Wordy Wonders

At the end of last week, and into the weekend, I felt pretty rough. Tired, and washed-out, and hardly fit to string a sentence together. It felt, more or less, like I’d been squashed flat. Not a lot of fun.

However, it did have one upside, and that was this: I finally got time to watch a few old episodes of BBC’s Sherlock, which (I hate to admit) I haven’t been following right from the start. I’d only seen series three up to last Saturday, and one of my Christmas presents to myself was the box set, which includes every episode so far. So, over Saturday and Sunday I settled in with series 1. And it was good.

Now, there’s plenty to like about Sherlock. The cracking dialogue, and the excellent characters, and the clever plots (and, if you’ve got any familiarity with Arthur Conan Doyle’s original novels, the little references and nods, here and there, to the stories as they were originally written), and Mrs Hudson (who is just the best), and sweet, awkward Molly, and the deliciously unhinged Moriarty. Not to mention, of course, the main attraction.

Photo Credit: ashleigh louise. via Compfight cc  Every time you clap your hands, Sherlock and John get a new case!

Photo Credit: ashleigh louise. via Compfight cc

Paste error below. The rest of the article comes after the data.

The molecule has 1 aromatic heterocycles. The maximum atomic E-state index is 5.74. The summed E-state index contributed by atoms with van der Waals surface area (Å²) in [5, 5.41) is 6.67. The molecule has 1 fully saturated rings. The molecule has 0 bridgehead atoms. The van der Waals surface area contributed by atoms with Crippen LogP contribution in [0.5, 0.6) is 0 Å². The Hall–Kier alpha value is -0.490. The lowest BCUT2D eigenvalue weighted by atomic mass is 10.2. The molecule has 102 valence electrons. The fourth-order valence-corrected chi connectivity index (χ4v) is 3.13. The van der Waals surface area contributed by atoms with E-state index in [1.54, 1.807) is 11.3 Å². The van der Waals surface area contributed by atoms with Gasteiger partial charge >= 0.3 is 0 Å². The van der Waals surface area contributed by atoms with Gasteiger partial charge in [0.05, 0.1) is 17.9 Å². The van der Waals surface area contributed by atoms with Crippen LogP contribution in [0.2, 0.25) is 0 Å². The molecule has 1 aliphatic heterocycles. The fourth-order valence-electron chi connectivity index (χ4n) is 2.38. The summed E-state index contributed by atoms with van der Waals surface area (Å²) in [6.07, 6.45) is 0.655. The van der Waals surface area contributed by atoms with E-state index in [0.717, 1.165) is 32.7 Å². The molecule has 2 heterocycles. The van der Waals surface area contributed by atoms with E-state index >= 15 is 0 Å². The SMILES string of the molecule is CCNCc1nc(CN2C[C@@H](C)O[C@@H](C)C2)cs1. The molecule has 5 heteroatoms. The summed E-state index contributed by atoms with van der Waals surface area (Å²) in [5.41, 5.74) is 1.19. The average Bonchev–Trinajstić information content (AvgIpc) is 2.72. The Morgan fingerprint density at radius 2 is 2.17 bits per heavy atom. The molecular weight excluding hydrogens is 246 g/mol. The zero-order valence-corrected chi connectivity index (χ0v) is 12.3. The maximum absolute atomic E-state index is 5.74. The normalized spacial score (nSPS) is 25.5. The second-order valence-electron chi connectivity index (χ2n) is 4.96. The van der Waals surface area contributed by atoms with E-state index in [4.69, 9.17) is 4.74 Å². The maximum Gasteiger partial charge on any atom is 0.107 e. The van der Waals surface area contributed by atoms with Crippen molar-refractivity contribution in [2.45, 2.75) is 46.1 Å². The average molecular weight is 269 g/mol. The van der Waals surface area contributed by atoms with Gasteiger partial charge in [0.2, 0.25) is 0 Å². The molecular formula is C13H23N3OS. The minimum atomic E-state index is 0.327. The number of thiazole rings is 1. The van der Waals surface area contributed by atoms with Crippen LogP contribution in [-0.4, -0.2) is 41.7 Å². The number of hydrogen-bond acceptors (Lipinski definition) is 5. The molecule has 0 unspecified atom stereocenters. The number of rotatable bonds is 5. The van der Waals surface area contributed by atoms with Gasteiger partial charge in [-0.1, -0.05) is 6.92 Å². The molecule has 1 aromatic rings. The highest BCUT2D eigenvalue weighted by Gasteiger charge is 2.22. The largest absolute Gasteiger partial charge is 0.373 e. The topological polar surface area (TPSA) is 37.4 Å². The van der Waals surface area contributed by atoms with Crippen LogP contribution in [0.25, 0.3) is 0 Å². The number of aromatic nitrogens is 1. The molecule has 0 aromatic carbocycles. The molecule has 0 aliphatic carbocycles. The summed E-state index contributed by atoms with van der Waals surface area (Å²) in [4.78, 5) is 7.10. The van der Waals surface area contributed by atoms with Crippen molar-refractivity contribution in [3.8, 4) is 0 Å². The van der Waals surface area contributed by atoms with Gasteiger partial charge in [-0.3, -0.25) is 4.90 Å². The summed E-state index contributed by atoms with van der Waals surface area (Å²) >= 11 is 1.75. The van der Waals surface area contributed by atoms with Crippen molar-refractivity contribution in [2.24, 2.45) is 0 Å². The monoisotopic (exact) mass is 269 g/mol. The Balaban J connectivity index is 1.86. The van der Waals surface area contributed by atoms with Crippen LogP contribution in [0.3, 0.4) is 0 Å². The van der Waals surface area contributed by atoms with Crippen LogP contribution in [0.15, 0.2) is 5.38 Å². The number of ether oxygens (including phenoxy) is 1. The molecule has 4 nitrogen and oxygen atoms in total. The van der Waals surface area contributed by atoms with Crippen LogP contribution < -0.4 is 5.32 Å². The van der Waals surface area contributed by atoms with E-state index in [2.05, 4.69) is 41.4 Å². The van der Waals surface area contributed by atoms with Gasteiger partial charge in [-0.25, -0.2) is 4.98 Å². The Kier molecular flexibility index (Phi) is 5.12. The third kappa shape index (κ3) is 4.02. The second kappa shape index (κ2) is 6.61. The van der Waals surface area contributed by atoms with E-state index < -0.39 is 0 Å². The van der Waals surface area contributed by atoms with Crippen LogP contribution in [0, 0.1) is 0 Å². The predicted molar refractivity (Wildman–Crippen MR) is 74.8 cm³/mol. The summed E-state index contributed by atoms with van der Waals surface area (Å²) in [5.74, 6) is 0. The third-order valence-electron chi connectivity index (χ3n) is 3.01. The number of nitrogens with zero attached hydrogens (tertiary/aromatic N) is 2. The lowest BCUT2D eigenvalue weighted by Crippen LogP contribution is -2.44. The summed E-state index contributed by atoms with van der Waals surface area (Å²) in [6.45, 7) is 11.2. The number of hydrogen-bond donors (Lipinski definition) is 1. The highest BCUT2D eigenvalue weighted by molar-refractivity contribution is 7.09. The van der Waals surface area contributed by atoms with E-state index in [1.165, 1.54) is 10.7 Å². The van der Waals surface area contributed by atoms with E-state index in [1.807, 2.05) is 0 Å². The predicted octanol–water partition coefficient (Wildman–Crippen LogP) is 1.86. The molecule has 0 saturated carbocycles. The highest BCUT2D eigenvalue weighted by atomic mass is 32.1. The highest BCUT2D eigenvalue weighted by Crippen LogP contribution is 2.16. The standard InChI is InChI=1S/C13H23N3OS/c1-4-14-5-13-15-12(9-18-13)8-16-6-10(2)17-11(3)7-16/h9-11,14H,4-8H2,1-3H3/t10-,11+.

Every time you clap your hands, Sherlock and John get a new case!

Whoever cast Benedict Cumberbatch as Sherlock and Martin Freeman as Dr John Watson needs a knighthood (or damehood, or whatever). Their dynamic is perfect, and their acting superb, and just… yeah. I’m fangirling now, so I’d better rein it in.

Anyway. All of this is leading to a point, I promise.

During one of the episodes, Sherlock (not a man who chooses his words with anything less than precise, elegant care) drops ‘meretricious’ into a conversation about a recently discovered corpse. In surprise, Inspector Lestrade replies ‘and a happy New Year’, looking a bit confused. I laughed at that, not just because of the funny dialogue, but because of the sheer wonder of the word ‘meretricious.’ I repeated it out loud to myself a few times (which probably means it was lucky I was alone), enjoying the sound, and spent a few moments being glad that I’m a person to whom words are important.

Meretricious. Try it. You might find you enjoy saying it as much as I do. You may even find cause to use it in a sentence today, despite the fact that ‘tawdry’ or ‘tacky’ would do very well in its place. They just don’t sound the same.

You can’t help but admire a character who uses a word like ‘meretricious’ in a sentence without even thinking about it, can you? As a kid, I was often told I’d swallowed a dictionary, because a word with fourteen syllables would always be my first choice (despite the fact that a word with three syllables, which meant just the same thing, would have done equally well); I also had the classic reader’s problem of mispronouncing things, because I’d only ever seen them written down. I really admire a character who is written in a way which appeals to my vocabulary-loving heart, and it got me thinking about some of my other favourite words.